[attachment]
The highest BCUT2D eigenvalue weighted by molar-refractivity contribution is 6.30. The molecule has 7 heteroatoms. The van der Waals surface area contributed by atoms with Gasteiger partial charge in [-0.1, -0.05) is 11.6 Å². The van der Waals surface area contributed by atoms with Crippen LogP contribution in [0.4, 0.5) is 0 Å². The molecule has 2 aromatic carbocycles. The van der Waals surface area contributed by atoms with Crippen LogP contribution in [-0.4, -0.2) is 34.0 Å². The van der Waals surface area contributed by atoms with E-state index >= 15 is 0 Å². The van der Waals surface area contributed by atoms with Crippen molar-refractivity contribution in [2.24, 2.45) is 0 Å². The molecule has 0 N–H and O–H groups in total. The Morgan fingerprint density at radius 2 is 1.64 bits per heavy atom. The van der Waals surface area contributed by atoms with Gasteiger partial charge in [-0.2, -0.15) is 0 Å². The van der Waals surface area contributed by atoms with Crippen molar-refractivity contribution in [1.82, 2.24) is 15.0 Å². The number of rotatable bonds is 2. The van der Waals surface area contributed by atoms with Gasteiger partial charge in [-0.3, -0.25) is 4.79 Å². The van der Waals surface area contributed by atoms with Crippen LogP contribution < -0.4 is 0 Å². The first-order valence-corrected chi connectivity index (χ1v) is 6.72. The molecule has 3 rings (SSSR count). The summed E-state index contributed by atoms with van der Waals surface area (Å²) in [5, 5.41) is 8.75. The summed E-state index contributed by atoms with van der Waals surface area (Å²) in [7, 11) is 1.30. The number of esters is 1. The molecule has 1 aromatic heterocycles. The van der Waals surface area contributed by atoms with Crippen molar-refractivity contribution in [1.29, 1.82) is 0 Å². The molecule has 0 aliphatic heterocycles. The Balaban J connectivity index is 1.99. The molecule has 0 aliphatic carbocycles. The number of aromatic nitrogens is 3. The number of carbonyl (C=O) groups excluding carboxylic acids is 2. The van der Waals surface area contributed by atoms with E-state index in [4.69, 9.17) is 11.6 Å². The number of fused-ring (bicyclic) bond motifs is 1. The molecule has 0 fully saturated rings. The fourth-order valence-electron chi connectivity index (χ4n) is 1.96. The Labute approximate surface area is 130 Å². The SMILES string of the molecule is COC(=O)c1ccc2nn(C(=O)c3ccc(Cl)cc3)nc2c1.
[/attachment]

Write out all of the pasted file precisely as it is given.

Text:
The highest BCUT2D eigenvalue weighted by molar-refractivity contribution is 6.30. The molecule has 7 heteroatoms. The van der Waals surface area contributed by atoms with Gasteiger partial charge in [-0.1, -0.05) is 11.6 Å². The van der Waals surface area contributed by atoms with Crippen LogP contribution in [0.4, 0.5) is 0 Å². The molecule has 2 aromatic carbocycles. The van der Waals surface area contributed by atoms with Crippen LogP contribution in [-0.4, -0.2) is 34.0 Å². The van der Waals surface area contributed by atoms with E-state index >= 15 is 0 Å². The van der Waals surface area contributed by atoms with Crippen molar-refractivity contribution in [2.24, 2.45) is 0 Å². The molecule has 0 N–H and O–H groups in total. The Morgan fingerprint density at radius 2 is 1.64 bits per heavy atom. The van der Waals surface area contributed by atoms with Gasteiger partial charge in [-0.2, -0.15) is 0 Å². The van der Waals surface area contributed by atoms with Crippen molar-refractivity contribution in [1.82, 2.24) is 15.0 Å². The number of rotatable bonds is 2. The van der Waals surface area contributed by atoms with Gasteiger partial charge in [-0.3, -0.25) is 4.79 Å². The van der Waals surface area contributed by atoms with Crippen LogP contribution < -0.4 is 0 Å². The first-order valence-corrected chi connectivity index (χ1v) is 6.72. The molecule has 3 rings (SSSR count). The summed E-state index contributed by atoms with van der Waals surface area (Å²) in [5, 5.41) is 8.75. The summed E-state index contributed by atoms with van der Waals surface area (Å²) in [7, 11) is 1.30. The number of esters is 1. The molecule has 1 aromatic heterocycles. The van der Waals surface area contributed by atoms with Crippen molar-refractivity contribution in [1.29, 1.82) is 0 Å². The molecule has 0 aliphatic heterocycles. The Balaban J connectivity index is 1.99. The molecule has 0 aliphatic carbocycles. The number of aromatic nitrogens is 3. The number of carbonyl (C=O) groups excluding carboxylic acids is 2. The van der Waals surface area contributed by atoms with E-state index in [4.69, 9.17) is 11.6 Å². The number of fused-ring (bicyclic) bond motifs is 1. The molecule has 0 fully saturated rings. The fourth-order valence-electron chi connectivity index (χ4n) is 1.96. The Labute approximate surface area is 130 Å². The SMILES string of the molecule is COC(=O)c1ccc2nn(C(=O)c3ccc(Cl)cc3)nc2c1.